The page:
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In 2016, employees are in the healthcare driver's seat


The healthcare industry is evolving from a business-to-business model focused on employers buying group plans, to a business-to-consumer model influenced by the actions and needs of the individuals seeking care.

We've already embraced the following consumer-controlled features of modern health coverage:

  • Individual coverage plans offered by the Affordable Care Act means employees can now keep their coverage as they move jobs.
  • Increased deductibles across all types of plans means the more plan participants are required to pay out-of-pocket, the closer they will scrutinize the cost and quality of their care.
  • Wellness programs encourage employees to commit to and be held accountable for their personal health.
  • Cost comparison and second opinion requirements means insurers can charge a fee to employees if they fail to shop around before booking certain procedures, treatments and planned hospital stays.
  • Health savings, health reimbursement, and flexible spending accounts means incentive for employees to calculate their annual health-related expenses to set aside pre-taxed money.

In 2016, consumers will continue to drive the need for more independence and open communication in the healthcare industry, with:

  • A focus on the primary care physician. Networks, as always, are critically important because they determine the providers where plan participants are covered under their insurance plan. But the more consumers take advantage of preventive health services, the more closely tied they become to primary care physicians. In 2016, networks can actually be a deal-breaker if employees are offered a new plan and their primary care physician is not included.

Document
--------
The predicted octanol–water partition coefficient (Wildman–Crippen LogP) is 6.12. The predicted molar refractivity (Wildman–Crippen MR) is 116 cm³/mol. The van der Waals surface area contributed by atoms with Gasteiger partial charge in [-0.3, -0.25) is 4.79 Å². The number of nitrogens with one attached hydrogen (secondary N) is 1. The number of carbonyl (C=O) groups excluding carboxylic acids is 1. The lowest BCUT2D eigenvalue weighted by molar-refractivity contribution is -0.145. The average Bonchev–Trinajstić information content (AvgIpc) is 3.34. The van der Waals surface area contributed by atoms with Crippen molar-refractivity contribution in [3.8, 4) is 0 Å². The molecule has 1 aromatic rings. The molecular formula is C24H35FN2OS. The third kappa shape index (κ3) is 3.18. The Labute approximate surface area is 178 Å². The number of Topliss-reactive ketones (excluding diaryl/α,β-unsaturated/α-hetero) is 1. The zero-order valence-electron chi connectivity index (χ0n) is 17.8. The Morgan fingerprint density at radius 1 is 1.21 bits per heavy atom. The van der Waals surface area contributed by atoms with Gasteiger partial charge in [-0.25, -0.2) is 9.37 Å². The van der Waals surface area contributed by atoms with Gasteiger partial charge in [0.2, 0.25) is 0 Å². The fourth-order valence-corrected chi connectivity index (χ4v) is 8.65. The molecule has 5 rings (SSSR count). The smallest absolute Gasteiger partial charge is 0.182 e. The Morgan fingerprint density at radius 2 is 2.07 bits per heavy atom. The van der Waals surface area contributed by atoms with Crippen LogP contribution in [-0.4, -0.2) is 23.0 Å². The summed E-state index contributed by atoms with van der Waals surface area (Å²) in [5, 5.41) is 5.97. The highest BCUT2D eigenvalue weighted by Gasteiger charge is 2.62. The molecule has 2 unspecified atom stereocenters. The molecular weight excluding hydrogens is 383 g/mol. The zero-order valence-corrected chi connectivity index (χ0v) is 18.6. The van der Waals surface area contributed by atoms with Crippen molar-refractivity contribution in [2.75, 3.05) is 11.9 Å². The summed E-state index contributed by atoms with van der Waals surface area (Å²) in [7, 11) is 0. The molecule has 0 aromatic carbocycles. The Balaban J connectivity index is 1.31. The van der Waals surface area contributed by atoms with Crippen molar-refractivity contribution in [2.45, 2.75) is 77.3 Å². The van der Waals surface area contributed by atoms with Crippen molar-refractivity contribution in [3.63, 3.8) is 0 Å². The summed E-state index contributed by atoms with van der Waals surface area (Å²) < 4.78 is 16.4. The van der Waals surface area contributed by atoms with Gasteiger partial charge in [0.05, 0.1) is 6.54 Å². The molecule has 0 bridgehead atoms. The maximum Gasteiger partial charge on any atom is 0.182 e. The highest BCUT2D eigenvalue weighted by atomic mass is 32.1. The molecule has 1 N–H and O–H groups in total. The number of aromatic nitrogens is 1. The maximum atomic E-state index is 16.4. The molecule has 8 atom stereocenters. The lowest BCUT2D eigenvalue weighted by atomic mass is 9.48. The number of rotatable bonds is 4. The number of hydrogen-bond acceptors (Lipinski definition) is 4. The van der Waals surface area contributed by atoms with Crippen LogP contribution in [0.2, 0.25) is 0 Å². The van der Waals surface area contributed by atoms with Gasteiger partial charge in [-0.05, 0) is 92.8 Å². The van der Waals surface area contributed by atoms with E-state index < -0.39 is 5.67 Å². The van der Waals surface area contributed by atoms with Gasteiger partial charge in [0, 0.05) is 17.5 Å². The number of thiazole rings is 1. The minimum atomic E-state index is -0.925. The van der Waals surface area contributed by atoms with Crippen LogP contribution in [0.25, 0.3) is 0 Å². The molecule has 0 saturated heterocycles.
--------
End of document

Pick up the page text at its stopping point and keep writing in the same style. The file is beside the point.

• The community care comeback. Just like any consumer market, buyers want their service when and where it is convenient to them, at the cost and quality they desire. When given the opportunity, consumers increasingly support community clinics over large physician groups within hospitals. Here they have a shorter commute from home or work, they can form relationships with the physicians and medical and office staff, and in some cases they pay less for similar services offered by large health systems.
  • Price transparency. Access to pricing and the standardization of pricing are efforts underway as part of the next generation of the Affordable Care Act. In the meantime, consumers who are educated about their coverage are demanding in-network and out-of-network cost information from providers. This trend puts significant pressure on health systems with complicated pricing structures. In 2016 we can expect to see increased reliance on third party consumer advocate companies such as Alithias, who do the legwork of tracking down pricing and analyzing claims, helping employers save millions on healthcare costs.
  • Multi-channel challenges. When it comes to communication, there are three demographics of healthcare consumers: the tech-savvy mobile app users, the ease-of-use Internet users, and traditionalists who prefer communication via paper mail and telephone. In 2016, we will see more employers, insurers and providers adjust to make information available in a way each demographic prefers to access it.

The future of healthcare is an industry driven by patient needs and measured by productivity and the wellness of the workforce. As a business owner, the best way to prepare for that is to approach 2016 health plans with a consumer lens. This means picking plans that offer the broadest options for employee choice, education and access to information. In turn, these types of plans will keep employees productive in the workplace, allowing you to focus more on your business and less on benefits.

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